- Bird flu has killed hundreds of millions of birds, mammals.
- WOAH head said that vaccinating birds helps to control the virus.
- Countries have shown reluctance to adopt bird vaccines.
- The vaccine should focus on free range birds – WOAH boss
Paris, May 21, 2010 The head of the World Organization for Animal Health says governments must provide vaccines against bird flu, which has killed hundreds of millions of birds and infected mammals around the world, to prevent the outbreak from turning into a new pandemic. (Wah) he said.
The severity of the current avian influenza, commonly known as bird flu, and the resulting economic and personal damage have led governments to reconsider poultry vaccination. However, some, like the US, are still reluctant because of the trade restrictions this entails.
“If every country realizes that the pandemic hypothesis is real, we will come out of the COVID crisis,” WOAH executive director Monique Eloit told Reuters in an interview.
“Almost all countries that do international trade are now infected with the virus, so maybe it’s time to discuss vaccination in addition to systematic killing, which is probably the main tool (to control the disease),” she said.
Paris-based WOAH is holding a five-day general meeting starting Sunday, and will focus on global control of highly pathogenic avian influenza, or HPAI.
A WOAH study shows that 25% of member countries receive HPAI-vaccinated poultry imports.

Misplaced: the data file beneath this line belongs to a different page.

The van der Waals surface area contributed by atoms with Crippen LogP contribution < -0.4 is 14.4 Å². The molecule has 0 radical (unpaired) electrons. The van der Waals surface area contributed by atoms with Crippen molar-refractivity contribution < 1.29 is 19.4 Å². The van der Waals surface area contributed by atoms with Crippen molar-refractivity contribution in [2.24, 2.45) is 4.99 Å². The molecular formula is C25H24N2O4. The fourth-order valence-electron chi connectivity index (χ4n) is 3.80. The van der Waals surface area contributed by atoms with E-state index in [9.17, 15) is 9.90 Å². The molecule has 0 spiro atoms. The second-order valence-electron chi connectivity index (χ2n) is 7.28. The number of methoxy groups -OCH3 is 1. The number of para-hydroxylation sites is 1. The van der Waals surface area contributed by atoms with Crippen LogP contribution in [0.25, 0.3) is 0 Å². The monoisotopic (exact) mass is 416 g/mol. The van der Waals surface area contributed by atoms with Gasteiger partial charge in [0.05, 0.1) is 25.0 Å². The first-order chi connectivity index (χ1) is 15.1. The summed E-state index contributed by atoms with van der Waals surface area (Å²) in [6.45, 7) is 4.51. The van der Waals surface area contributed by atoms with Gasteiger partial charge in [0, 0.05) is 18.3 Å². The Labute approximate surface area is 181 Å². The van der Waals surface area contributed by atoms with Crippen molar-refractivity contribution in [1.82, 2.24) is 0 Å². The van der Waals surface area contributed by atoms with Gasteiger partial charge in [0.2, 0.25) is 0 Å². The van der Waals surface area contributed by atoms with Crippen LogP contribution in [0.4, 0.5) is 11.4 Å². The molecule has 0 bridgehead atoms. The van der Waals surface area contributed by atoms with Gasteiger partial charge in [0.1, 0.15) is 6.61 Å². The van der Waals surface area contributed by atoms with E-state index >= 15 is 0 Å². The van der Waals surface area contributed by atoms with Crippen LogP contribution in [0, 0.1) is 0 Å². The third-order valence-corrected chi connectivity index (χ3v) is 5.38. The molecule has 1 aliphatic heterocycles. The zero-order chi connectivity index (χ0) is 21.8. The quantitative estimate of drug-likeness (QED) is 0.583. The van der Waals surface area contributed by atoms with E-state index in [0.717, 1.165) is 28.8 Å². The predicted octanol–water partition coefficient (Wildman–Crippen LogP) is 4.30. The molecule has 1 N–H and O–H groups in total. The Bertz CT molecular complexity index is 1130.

The EU’s 27 member states agreed last year to implement a bird flu vaccine strategy.
In the year France is poised to become the first EU country to launch a vaccination program from ducks, which has already offered to pay the poultry industry around one billion euros ($1.10 billion) in 2021/22 for massive damage.
“Now it is our responsibility to use other tools, such as vaccines. And this is for animal health, public health, but also to respond to the problems of society,” said French Minister of Agriculture Marc Fesneau at the start of the WOAH general meeting.
Eloit said the EU’s move to vaccination could inspire others to follow suit.
“If a big exporter like the EU starts moving in that direction, it will have a ripple effect,” Eloit said.
“To leave no stone unturned in the fight against HPAI, USDA continues to strengthen vaccine options that can protect chickens from this persistent threat,” the US Department of Agriculture (USDA) told Reuters on Friday.
However, he still considers biosecurity measures the most effective tool to prevent the virus in commercial herds, he said in emailed responses.
The risk to humans from bird flu is low, but countries must prepare for any potential changes, the World Health Organization said.
Eloit said that because bird flu is transmitted by wild birds that migrate, vaccination should focus on free-range animals, especially ducks. Vaccinating chickens, which account for 60% of the world’s poultry production, makes little sense, she said.
In the current HPAI outbreak, the H5N1 strain has been found in many mammals and has killed thousands, including sea lions, foxes, otters and cats.
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Reporting by Sybil de la Hamide; Editing by Hugh Lawson
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